The second thing to consider is what role your partners will or won’t play in your child’s life and how your partner feels about that. Because this is also really important to communicate to future partners so they don’t go into this with you expecting something that they’ll never get. You may have heard of “the relationship escalator” which refers to the cultural script we have around monogamous relationships where there are milestones that indicate the ‘seriousness’ of a relationship that help ground us and create security that doesn’t have to be built.

You meet someone, you get into a monogamous relationship, you move in, you marry, you have kids, etc. and all of those steps represent the level of commitment of a relationship and sometimes within polyamory because you don’t have these same milestones, you have to figure out what represents commitment for you and what represents seriousness for you. One of these milestones may be being introduced to your child and it’s worth thinking about what that means and what role they will take on.

I emphasise this because I was personally impacted by adults who came into my life and communicated that they were to be like parents to me and then left me and never communicated with me again and that cause a lot of devastation and negative impact in my life. That made it hard for me to trust people in the future. So I always feel like it’s important to be mindful of who and how you introduce people to your child.

Having more adults to trust and rely on are always positive things for children, but having those people leave can have a really horrible impact, in my experience. Anyone who is not willing to consider being part of your child’s life even after your relationship with them ends but wants to be introduced as or function in the role of a parent… that’s going to be an issue.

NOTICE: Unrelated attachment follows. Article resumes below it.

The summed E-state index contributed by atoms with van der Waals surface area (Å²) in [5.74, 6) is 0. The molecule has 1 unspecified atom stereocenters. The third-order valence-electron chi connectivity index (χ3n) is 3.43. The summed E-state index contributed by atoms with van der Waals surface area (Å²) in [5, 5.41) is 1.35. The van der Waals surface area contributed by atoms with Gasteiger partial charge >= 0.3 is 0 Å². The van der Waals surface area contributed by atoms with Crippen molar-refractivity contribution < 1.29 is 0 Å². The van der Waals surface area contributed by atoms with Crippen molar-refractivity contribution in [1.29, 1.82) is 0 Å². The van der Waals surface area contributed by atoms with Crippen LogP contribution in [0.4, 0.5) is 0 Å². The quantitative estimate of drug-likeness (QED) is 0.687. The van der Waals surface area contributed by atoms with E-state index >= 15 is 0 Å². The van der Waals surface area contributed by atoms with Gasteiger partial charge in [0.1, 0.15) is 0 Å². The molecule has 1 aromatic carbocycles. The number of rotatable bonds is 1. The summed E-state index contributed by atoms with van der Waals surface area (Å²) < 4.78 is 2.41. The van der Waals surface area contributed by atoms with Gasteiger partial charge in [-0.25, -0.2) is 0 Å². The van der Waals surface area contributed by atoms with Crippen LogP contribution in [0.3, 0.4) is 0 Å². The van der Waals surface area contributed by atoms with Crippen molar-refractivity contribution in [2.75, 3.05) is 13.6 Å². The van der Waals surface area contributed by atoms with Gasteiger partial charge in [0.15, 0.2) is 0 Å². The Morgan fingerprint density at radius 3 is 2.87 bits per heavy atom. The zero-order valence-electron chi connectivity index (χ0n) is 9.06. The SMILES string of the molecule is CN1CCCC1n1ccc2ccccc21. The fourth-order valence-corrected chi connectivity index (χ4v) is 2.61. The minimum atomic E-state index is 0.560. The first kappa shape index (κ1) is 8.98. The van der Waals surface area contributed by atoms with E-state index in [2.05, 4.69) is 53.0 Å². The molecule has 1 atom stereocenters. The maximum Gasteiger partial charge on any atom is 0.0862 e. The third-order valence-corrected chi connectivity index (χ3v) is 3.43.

Whether you date people locally or far away depends on the compromise of time you make with your current partner and child care needs. It’s worth also planning for and talking about future anxieties. Your partner may have not had any severe anxiety before because you didn’t, as it sounds like, have any ‘serious’ relationships.

And now, with a child, he has a lot more to lose in this scenario. Thinking about how to manage that in the future and preparing for it would be helpful. It might be useful for your partner to have something to do, other than childcare, while you’re on your first date nights or overnight stays.

Those are some basic things that you can consider on the outset of getting back out there and navigating parenthood and polyamory. It’s worth considering a polyamory friendly therapist that also works with couples who might be able to help both you and your partner navigate some of this, if that’s an option available for you.

Otherwise, I think thinking about the physicality of what this means, the role your partners play in your child’s life, and the way you’re going to manage anxiety in this relationship is a great start.

I hope this helps and good luck!